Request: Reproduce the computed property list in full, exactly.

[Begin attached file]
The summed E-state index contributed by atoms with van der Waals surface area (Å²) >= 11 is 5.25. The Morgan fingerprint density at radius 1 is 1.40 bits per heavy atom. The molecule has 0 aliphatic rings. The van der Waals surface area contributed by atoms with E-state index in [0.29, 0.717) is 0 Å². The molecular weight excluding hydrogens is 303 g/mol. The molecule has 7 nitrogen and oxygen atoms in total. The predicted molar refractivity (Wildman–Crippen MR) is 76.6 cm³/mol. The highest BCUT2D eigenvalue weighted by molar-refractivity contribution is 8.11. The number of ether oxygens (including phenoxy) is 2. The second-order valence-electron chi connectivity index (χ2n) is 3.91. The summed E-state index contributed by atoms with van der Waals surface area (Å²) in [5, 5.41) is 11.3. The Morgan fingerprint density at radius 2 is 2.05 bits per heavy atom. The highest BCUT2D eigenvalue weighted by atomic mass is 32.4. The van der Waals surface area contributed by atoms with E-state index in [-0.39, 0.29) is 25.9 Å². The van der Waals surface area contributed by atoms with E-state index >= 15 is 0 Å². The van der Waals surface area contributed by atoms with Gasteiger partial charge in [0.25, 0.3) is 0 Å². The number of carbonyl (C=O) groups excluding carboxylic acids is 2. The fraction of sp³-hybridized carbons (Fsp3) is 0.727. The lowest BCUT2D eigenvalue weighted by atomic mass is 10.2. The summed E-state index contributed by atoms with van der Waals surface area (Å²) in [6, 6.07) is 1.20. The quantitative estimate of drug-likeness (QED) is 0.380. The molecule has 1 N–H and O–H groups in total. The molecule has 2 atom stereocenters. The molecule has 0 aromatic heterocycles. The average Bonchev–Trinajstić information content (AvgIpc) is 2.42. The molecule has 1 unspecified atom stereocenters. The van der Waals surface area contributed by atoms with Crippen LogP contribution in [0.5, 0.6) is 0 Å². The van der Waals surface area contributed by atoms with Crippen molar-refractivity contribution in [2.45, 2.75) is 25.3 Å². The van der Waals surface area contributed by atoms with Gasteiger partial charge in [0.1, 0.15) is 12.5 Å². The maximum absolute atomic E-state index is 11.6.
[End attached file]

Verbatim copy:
The summed E-state index contributed by atoms with van der Waals surface area (Å²) >= 11 is 5.25. The Morgan fingerprint density at radius 1 is 1.40 bits per heavy atom. The molecule has 0 aliphatic rings. The van der Waals surface area contributed by atoms with E-state index in [0.29, 0.717) is 0 Å². The molecular weight excluding hydrogens is 303 g/mol. The molecule has 7 nitrogen and oxygen atoms in total. The predicted molar refractivity (Wildman–Crippen MR) is 76.6 cm³/mol. The highest BCUT2D eigenvalue weighted by molar-refractivity contribution is 8.11. The number of ether oxygens (including phenoxy) is 2. The second-order valence-electron chi connectivity index (χ2n) is 3.91. The summed E-state index contributed by atoms with van der Waals surface area (Å²) in [5, 5.41) is 11.3. The Morgan fingerprint density at radius 2 is 2.05 bits per heavy atom. The highest BCUT2D eigenvalue weighted by atomic mass is 32.4. The van der Waals surface area contributed by atoms with E-state index in [-0.39, 0.29) is 25.9 Å². The van der Waals surface area contributed by atoms with E-state index >= 15 is 0 Å². The van der Waals surface area contributed by atoms with Gasteiger partial charge in [0.25, 0.3) is 0 Å². The number of carbonyl (C=O) groups excluding carboxylic acids is 2. The fraction of sp³-hybridized carbons (Fsp3) is 0.727. The lowest BCUT2D eigenvalue weighted by atomic mass is 10.2. The summed E-state index contributed by atoms with van der Waals surface area (Å²) in [6, 6.07) is 1.20. The quantitative estimate of drug-likeness (QED) is 0.380. The molecule has 1 N–H and O–H groups in total. The molecule has 2 atom stereocenters. The molecule has 0 aromatic heterocycles. The average Bonchev–Trinajstić information content (AvgIpc) is 2.42. The molecule has 1 unspecified atom stereocenters. The van der Waals surface area contributed by atoms with Crippen LogP contribution in [0.5, 0.6) is 0 Å². The van der Waals surface area contributed by atoms with Crippen molar-refractivity contribution in [2.45, 2.75) is 25.3 Å². The van der Waals surface area contributed by atoms with Gasteiger partial charge in [0.1, 0.15) is 12.5 Å². The maximum absolute atomic E-state index is 11.6.